During the arithmetical dodge ball that constituted much of the first debate, Mitt Romney said the US deficit 'doubled' under Obama. In fact, it has declined, though it is still more than $1 trillion.
Washington’s red ink was a big topic in the presidential debate on Wednesday night. That’s unsurprising – it’s an important issue, and the federal government is spending a lot more than it's taking in. But President Obama and GOP nominee Mitt Romney kept throwing numbers at each other like they were playing arithmetical dodge ball. For those without accounting skills it was hard to keep up.
So as part of our effort to explain some of the discussion we’ll address this point: Mitt Romney said the deficit has doubled under President Obama. Is that right?
Well, let’s look at the numbers. When President Obama took office in 2009 the deficit was already running at close to a record-setting pace. At the end of that fiscal year, it was $1.4 trillion. That’s “trillion” with a “T”. Ouch.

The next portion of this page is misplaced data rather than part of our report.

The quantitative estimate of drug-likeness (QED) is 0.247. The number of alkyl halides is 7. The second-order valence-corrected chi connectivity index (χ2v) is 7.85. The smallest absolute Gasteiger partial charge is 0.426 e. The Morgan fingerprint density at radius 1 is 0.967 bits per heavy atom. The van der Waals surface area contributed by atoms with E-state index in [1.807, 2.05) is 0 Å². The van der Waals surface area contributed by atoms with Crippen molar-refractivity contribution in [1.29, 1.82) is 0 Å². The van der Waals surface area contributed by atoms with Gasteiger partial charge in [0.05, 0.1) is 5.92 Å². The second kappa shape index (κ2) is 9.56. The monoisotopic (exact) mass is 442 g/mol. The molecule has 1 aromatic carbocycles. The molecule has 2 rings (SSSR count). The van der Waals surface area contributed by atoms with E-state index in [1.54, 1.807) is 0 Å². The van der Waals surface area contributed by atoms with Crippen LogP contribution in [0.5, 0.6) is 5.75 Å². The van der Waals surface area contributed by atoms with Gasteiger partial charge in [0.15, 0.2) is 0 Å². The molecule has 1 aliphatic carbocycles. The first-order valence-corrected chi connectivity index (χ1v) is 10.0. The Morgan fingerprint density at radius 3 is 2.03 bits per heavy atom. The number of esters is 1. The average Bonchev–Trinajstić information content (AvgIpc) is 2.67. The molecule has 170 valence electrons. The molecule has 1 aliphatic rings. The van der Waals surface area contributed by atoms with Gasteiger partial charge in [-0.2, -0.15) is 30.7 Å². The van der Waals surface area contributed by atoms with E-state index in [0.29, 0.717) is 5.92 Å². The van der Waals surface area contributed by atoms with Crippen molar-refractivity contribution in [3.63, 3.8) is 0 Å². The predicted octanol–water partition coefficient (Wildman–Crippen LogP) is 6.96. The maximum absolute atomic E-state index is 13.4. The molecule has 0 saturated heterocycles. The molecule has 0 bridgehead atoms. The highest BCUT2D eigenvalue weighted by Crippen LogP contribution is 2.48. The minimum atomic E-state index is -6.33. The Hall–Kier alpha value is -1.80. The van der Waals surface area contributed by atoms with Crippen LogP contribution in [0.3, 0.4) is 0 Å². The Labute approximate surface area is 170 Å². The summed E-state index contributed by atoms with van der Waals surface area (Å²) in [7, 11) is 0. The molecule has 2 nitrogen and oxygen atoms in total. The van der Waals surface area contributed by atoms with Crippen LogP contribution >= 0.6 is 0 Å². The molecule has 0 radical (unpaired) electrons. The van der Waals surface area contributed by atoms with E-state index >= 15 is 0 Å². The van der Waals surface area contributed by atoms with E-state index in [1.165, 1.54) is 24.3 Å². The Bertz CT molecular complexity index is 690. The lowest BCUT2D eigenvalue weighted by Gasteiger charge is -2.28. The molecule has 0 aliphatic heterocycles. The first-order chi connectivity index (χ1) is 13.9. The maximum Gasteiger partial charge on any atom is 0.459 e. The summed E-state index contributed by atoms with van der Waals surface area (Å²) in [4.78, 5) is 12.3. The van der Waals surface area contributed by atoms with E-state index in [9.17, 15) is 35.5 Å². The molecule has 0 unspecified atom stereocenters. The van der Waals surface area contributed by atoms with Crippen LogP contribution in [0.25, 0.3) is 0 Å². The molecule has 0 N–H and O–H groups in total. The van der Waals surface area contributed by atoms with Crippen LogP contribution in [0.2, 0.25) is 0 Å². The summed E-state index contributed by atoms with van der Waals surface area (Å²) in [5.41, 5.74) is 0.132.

Fiscal 2012 ended on Sept. 30. The final figures aren’t yet in, but at the moment the Congressional Budget Office projects the deficit will be ... (drum roll) $1.1 trillion. So smaller. Not doubled at all.
In 2010 and 2011 the deficit was a bit higher, at around $1.3 trillion each year. That’s still below the 2009 figure, certainly not double. Measured as a share of the Gross National Product, which is how economists prefer to do it, the deficit has declined during Obama’s term in office. We won’t give you the percentages because they’re just more numbers and we’re not economists ourselves.
So what did Romney say on Wednesday, exactly? He asserted this: “The president said he’d cut the deficit in half. Unfortunately, he doubled it. Trillion-dollar deficits for the last four years.”
As we’ve seen, the middle part of that isn’t true. The deficit hasn’t doubled. But the trillion-dollar-four-years part is true. So is the first part of Romney’s charge. During Obama’s address to a joint session of Congress on Feb. 24, 2009, the president pledged to halve the deficit during his first term. Looking at the above numbers you can see that he hasn’t.